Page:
I watched a scene in a movie this week where one of the main characters steals meat from a meat truck, and then sells it to a third party. I was reminded of the word “grift”, which means to “obtain money or property illicitly” (thank you Merriam Webster!)
When I was little, I remember seeing a truck rolling through the neighborhood with consumer goods for sale, “cheap”. The person with the truck was selling stereo equipment, electronics, and household goods. I didn’t think about it at the time, but I wonder if those items were stolen. I also remember walking on the Boardwalk in Atlantic City, and watching a game called Three Card Monte. If you haven’t seen this game, it is a version of the old Shell Game, except using three cards instead of three shells. The person running the game has one ace, and two number cards. The challenge is to keep your eye on the ace. It seems simple enough, but it isn’t a game of skill. It is a con game. The person running the game works with other people (in the “audience”) to generate excitement, and create an illusion that winning is possible. My advice to you is that if you ever see a game of Three Card Monte, don’t play. —–
Scams and con games have evolved over the years. Several years ago, I started receiving emails from people pretending to be royalty (or lottery winners), telling me that they needed my help, and that they would handsomely reward me if I helped them. All that I needed to do was to send them a small amount of money to demonstrate my trustworthiness (or to help facilitate a transaction), and a fortune would be mine. I remember thinking “if it sounds too good to be true, it probably is”. But a surprising number of people have been swindled by this type of scam. I am sure that you have received phishing emails. Those are emails that tempt you to click on a link. The emails are designed to look legitimate, as if they are coming from your bank or your credit card company. There is usually some sense of urgency built into the message (e.g. “your account has been suspended, please click here to resolve the issue”).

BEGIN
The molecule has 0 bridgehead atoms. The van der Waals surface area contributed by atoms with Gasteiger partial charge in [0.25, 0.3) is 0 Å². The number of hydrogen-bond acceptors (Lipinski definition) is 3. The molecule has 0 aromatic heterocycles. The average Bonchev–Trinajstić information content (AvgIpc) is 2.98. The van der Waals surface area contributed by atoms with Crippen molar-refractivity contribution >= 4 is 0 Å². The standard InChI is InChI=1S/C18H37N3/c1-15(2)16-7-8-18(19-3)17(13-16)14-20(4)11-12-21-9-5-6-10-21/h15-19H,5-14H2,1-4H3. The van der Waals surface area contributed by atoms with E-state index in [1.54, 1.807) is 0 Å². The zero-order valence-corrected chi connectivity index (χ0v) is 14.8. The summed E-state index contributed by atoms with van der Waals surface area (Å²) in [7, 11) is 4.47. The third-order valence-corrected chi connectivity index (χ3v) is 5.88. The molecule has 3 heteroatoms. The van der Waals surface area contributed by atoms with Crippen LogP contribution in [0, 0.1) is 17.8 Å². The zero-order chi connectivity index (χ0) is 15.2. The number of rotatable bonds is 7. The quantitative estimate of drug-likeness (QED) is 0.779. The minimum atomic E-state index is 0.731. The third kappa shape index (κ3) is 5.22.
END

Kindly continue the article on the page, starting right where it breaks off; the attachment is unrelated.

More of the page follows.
Recently a new type of scam has become popular that involves gift cards. Gift cards (like Amazon cards, or Visa or Mastercard gift cards) are not traceable. If someone obtains the number under the “scratch-off” area, they can spend the value of that gift card. Thieves are figuring out ways to obtain those numbers from their victims. For example, some thieves prey on elderly and vulnerable people, making them think that there is an emergency or a hostage situation, and that the way to solve the situation is with to provide the scammer with the gift card numbers.
The most sophisticated grift I have heard of involves the fraudulent use of electronic funds transfers. There was an article in the news recently about a former NBA executive who convinced some of his business partners to wire their money directly to a shell company, instead of the team, for contracted services. He was the shell company, and he convinced companies to send him $13 million. This form of electronic fraud is not isolated. I recently attended a corporate training program on this particular type of fraud. What is so dangerous about this one is that staggering amounts of money can be stolen, and there is no getting that money back. Once money is electronically transferred out of a company, it is gone, and it will probably be transferred several times through different accounts to make recovery impossible.